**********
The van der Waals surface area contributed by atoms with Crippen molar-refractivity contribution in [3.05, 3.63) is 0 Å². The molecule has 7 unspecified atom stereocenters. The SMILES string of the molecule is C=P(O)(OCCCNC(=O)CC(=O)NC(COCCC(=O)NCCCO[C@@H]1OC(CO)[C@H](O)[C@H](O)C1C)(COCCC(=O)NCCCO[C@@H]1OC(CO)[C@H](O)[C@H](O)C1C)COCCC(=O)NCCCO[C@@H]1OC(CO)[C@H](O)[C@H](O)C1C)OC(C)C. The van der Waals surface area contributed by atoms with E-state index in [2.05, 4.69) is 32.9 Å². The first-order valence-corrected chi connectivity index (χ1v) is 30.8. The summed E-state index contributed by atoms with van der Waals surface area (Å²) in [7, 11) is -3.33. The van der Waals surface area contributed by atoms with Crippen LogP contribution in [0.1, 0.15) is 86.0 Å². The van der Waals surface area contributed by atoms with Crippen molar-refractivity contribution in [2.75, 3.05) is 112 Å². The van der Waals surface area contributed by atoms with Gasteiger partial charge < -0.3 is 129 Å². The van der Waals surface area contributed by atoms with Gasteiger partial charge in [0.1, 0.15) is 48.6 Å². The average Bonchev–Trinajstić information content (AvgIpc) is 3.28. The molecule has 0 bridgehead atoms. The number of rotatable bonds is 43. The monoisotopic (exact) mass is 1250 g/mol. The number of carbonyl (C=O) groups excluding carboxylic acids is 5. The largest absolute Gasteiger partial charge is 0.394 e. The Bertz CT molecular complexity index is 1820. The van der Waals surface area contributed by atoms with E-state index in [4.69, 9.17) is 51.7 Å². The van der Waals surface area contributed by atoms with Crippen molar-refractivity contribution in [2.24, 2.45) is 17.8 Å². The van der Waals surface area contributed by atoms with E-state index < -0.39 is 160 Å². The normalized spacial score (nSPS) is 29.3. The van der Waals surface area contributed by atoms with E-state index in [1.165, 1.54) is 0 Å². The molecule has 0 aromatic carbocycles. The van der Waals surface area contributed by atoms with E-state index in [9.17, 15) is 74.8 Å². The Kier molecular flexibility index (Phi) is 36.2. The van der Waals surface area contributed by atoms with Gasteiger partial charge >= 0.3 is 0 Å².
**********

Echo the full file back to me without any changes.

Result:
The van der Waals surface area contributed by atoms with Crippen molar-refractivity contribution in [3.05, 3.63) is 0 Å². The molecule has 7 unspecified atom stereocenters. The SMILES string of the molecule is C=P(O)(OCCCNC(=O)CC(=O)NC(COCCC(=O)NCCCO[C@@H]1OC(CO)[C@H](O)[C@H](O)C1C)(COCCC(=O)NCCCO[C@@H]1OC(CO)[C@H](O)[C@H](O)C1C)COCCC(=O)NCCCO[C@@H]1OC(CO)[C@H](O)[C@H](O)C1C)OC(C)C. The van der Waals surface area contributed by atoms with E-state index in [2.05, 4.69) is 32.9 Å². The first-order valence-corrected chi connectivity index (χ1v) is 30.8. The summed E-state index contributed by atoms with van der Waals surface area (Å²) in [7, 11) is -3.33. The van der Waals surface area contributed by atoms with Crippen LogP contribution in [0.1, 0.15) is 86.0 Å². The van der Waals surface area contributed by atoms with Crippen molar-refractivity contribution in [2.75, 3.05) is 112 Å². The van der Waals surface area contributed by atoms with Gasteiger partial charge < -0.3 is 129 Å². The van der Waals surface area contributed by atoms with Gasteiger partial charge in [0.1, 0.15) is 48.6 Å². The average Bonchev–Trinajstić information content (AvgIpc) is 3.28. The molecule has 0 bridgehead atoms. The number of rotatable bonds is 43. The monoisotopic (exact) mass is 1250 g/mol. The number of carbonyl (C=O) groups excluding carboxylic acids is 5. The largest absolute Gasteiger partial charge is 0.394 e. The Bertz CT molecular complexity index is 1820. The van der Waals surface area contributed by atoms with E-state index in [4.69, 9.17) is 51.7 Å². The van der Waals surface area contributed by atoms with Crippen molar-refractivity contribution in [2.24, 2.45) is 17.8 Å². The van der Waals surface area contributed by atoms with E-state index < -0.39 is 160 Å². The normalized spacial score (nSPS) is 29.3. The van der Waals surface area contributed by atoms with E-state index in [1.165, 1.54) is 0 Å². The molecule has 0 aromatic carbocycles. The van der Waals surface area contributed by atoms with E-state index in [9.17, 15) is 74.8 Å². The Kier molecular flexibility index (Phi) is 36.2. The van der Waals surface area contributed by atoms with Gasteiger partial charge >= 0.3 is 0 Å².